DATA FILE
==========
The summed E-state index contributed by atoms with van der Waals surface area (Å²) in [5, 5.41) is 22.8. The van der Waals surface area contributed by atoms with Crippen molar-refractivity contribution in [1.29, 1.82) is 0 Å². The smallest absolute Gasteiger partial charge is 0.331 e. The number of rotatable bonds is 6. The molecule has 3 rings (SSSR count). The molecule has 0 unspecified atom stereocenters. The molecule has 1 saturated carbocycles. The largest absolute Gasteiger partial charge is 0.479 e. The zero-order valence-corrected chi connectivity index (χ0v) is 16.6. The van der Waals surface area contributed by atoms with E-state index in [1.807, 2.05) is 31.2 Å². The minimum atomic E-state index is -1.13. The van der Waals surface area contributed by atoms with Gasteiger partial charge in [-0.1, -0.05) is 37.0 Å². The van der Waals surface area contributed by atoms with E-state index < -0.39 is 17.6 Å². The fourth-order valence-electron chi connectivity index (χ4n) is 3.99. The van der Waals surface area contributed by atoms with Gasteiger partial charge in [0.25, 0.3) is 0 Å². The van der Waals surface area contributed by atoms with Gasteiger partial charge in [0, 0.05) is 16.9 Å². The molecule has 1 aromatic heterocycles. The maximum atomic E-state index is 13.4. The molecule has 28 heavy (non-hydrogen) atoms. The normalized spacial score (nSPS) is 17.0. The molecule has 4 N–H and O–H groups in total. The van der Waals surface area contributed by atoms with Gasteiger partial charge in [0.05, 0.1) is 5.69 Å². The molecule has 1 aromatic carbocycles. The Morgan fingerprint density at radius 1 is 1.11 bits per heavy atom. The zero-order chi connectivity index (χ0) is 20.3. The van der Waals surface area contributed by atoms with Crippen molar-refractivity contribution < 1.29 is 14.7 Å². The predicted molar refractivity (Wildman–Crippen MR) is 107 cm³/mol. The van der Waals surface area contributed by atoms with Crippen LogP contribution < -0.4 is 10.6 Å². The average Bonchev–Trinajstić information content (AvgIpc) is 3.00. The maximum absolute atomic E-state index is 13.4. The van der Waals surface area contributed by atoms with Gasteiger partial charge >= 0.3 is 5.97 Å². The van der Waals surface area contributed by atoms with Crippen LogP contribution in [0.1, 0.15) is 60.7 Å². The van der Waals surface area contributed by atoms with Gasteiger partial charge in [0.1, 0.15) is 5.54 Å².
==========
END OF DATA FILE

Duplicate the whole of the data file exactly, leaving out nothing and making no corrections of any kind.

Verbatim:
The summed E-state index contributed by atoms with van der Waals surface area (Å²) in [5, 5.41) is 22.8. The van der Waals surface area contributed by atoms with Crippen molar-refractivity contribution in [1.29, 1.82) is 0 Å². The smallest absolute Gasteiger partial charge is 0.331 e. The number of rotatable bonds is 6. The molecule has 3 rings (SSSR count). The molecule has 0 unspecified atom stereocenters. The molecule has 1 saturated carbocycles. The largest absolute Gasteiger partial charge is 0.479 e. The zero-order valence-corrected chi connectivity index (χ0v) is 16.6. The van der Waals surface area contributed by atoms with E-state index in [1.807, 2.05) is 31.2 Å². The minimum atomic E-state index is -1.13. The van der Waals surface area contributed by atoms with Gasteiger partial charge in [-0.1, -0.05) is 37.0 Å². The van der Waals surface area contributed by atoms with E-state index < -0.39 is 17.6 Å². The fourth-order valence-electron chi connectivity index (χ4n) is 3.99. The van der Waals surface area contributed by atoms with Gasteiger partial charge in [0.25, 0.3) is 0 Å². The van der Waals surface area contributed by atoms with Gasteiger partial charge in [0, 0.05) is 16.9 Å². The molecule has 1 aromatic heterocycles. The maximum atomic E-state index is 13.4. The molecule has 28 heavy (non-hydrogen) atoms. The normalized spacial score (nSPS) is 17.0. The molecule has 4 N–H and O–H groups in total. The van der Waals surface area contributed by atoms with Gasteiger partial charge in [0.05, 0.1) is 5.69 Å². The molecule has 1 aromatic carbocycles. The Morgan fingerprint density at radius 1 is 1.11 bits per heavy atom. The zero-order chi connectivity index (χ0) is 20.3. The van der Waals surface area contributed by atoms with Crippen molar-refractivity contribution < 1.29 is 14.7 Å². The predicted molar refractivity (Wildman–Crippen MR) is 107 cm³/mol. The van der Waals surface area contributed by atoms with Crippen LogP contribution < -0.4 is 10.6 Å². The average Bonchev–Trinajstić information content (AvgIpc) is 3.00. The maximum absolute atomic E-state index is 13.4. The van der Waals surface area contributed by atoms with Gasteiger partial charge >= 0.3 is 5.97 Å². The van der Waals surface area contributed by atoms with Crippen LogP contribution in [0.1, 0.15) is 60.7 Å². The van der Waals surface area contributed by atoms with Gasteiger partial charge in [0.1, 0.15) is 5.54 Å².